America (For Alan Ginsburg)

America, it’s been some years since I touched the secret parts of you
Tumbled in a bus from water to water
Since then, it’s like we’ve been meeting for drinks in
Some civilized bar
Ordering beer flights while our knees touch beneath the table
America, I still love you

When you show me a little bit of living green cool in the rain or a flushed bicep pumping ohsofirm early in revolt, a thousand cells shouting no justice no peace after the Ferguson verdict, oh I melted for you then America,
I melted, but
I promised to love all of you
To rocket back and forth across you, saying,
“Here?  Here?  Here?”
And when I found the part of you that stood for all the rest, you’d tell me.

Instead, I spent the last three years in Philadelphia.
Which is more like a super necessary but icky part of you, not the asshole, (that’s Cleveland) but maybe the space between the toes…

But I’ve been keeping up with you America, even though we don’t spend nights together quite like we used to, no, not like when I was nineteen in Texas
With a crazy woman screaming on the seat behind me, and a staph infection crocked halfway up my side, when the dry lightning stuck way out in the parchment pan and I would have married you if I could have found a place to put the ring—
No, not really like that anymore.
Even though I don’t fall asleep in your strong arms in a strange place trusting to your strength anymore
America, I still follow your Facebook feed, and though you don’t tweet very often, I read your tweets too,
But things are strange for you now America, you sound so angry, and not about the things I think you should be angry about.
Did someone hurt you?  Way out while I wasn’t watching did someone do something terrible to you?  Or did you do something to someone else, something you can’t forgive yourself for?
I promise you I’ll listen.

I wanted you to be better when I was younger and with Clarissa, and we were all over you together it seemed that you were bigger than anyone could contain,
When we walked the red earth of her ancestor’s home after midnight and the fox was howling in the distance for her kits, it was like you were there, saying, “go ahead.  I am large enough to contain you, whatever you become.”
But America, I’ve been three years in Philadelphia, and things are getting worse, whiskey with beer isn’t enough anymore, America, no one’s asking but I feel like I have to—
America, do you eat your children?  I think you eat your children and your lovers alike, America, you nearly ate me but I was too quick, America my lover just left your jaws after a week of waterhoses, flash grenades, tear gas.  America, I always thought all of you was worth saving, but now I wonder if the best parts of you are the parts that don’t think but just sit there and grow, America, I’m not sure I want to put my queer shoulder to the wheel, America I’m sick of seeing officepark officepark officepark, mall, mall, mall, atrocity as lubricant, America, I’m starting to wonder what you’re good for, you’re two hundred and forty years old still breathing, you’ve even given up promising to get better, and is it just that you’ve gotten bitter, or were you always hateful and only me too young to see it?  America, why do you hate so many so much?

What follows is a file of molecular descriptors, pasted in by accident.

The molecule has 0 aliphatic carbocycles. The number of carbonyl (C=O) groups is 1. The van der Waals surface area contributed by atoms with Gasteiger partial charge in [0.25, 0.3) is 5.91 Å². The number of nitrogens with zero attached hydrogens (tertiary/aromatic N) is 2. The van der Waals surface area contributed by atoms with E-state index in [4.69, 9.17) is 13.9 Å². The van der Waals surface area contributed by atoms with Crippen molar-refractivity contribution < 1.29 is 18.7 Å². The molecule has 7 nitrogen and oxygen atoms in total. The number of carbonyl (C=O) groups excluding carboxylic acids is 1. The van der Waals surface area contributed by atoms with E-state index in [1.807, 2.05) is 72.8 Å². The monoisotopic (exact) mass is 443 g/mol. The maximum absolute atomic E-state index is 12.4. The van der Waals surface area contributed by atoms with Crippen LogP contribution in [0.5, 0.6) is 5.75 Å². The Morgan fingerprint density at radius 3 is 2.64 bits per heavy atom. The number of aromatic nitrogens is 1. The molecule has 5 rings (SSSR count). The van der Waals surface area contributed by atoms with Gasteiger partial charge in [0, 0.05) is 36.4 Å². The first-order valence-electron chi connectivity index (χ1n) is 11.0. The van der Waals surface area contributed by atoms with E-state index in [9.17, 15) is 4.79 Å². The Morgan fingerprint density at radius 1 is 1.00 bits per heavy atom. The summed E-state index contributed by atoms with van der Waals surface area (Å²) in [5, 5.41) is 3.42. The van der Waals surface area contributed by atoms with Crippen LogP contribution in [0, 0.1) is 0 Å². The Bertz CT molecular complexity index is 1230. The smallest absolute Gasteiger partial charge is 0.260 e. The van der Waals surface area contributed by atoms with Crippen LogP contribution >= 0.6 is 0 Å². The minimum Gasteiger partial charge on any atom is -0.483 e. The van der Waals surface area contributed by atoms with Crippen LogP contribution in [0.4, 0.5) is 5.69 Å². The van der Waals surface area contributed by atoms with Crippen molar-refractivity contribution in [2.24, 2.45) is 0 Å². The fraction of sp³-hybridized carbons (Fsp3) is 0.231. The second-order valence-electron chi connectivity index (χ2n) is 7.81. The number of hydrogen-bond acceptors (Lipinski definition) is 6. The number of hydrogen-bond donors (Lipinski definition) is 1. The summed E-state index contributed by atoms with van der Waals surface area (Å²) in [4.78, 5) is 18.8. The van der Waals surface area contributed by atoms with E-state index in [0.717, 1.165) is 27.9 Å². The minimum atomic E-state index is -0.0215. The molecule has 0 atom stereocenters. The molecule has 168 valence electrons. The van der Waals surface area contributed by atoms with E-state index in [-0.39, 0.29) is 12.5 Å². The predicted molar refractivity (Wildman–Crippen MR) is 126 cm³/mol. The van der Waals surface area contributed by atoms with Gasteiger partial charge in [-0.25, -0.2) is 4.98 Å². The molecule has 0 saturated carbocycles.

America, those who say they love you the most remind me of the abused children I have met who defend their parents with the bruises still livid on their cheeks.

America, we still live in the same house, share the same cutlery, cook food next to one another though we listen to different music these days.  I don’t want you to to take me back, and I don’t want to take you back but I do want to listen, I want to know why, why I, why them, why the dead at Ferguson and the wounded at Standing Rock, why Custer, and Pinkerton and internment camps with red and white kites overhead and dead children in unmarked graves?  And why do you always ask us to forget?   I want to listen, here, over cups of chamomile, with the steam rising up like flags because heat’s expensive in this city, here, where my hand can cup yours, both of us living and fragile.  Here, now.  Hello.

Leave a Reply

Fill in your details below or click an icon to log in:

WordPress.com Logo

You are commenting using your WordPress.com account. Log Out /  Change )

Google photo

You are commenting using your Google account. Log Out /  Change )

Twitter picture

You are commenting using your Twitter account. Log Out /  Change )

Facebook photo

You are commenting using your Facebook account. Log Out /  Change )

Connecting to %s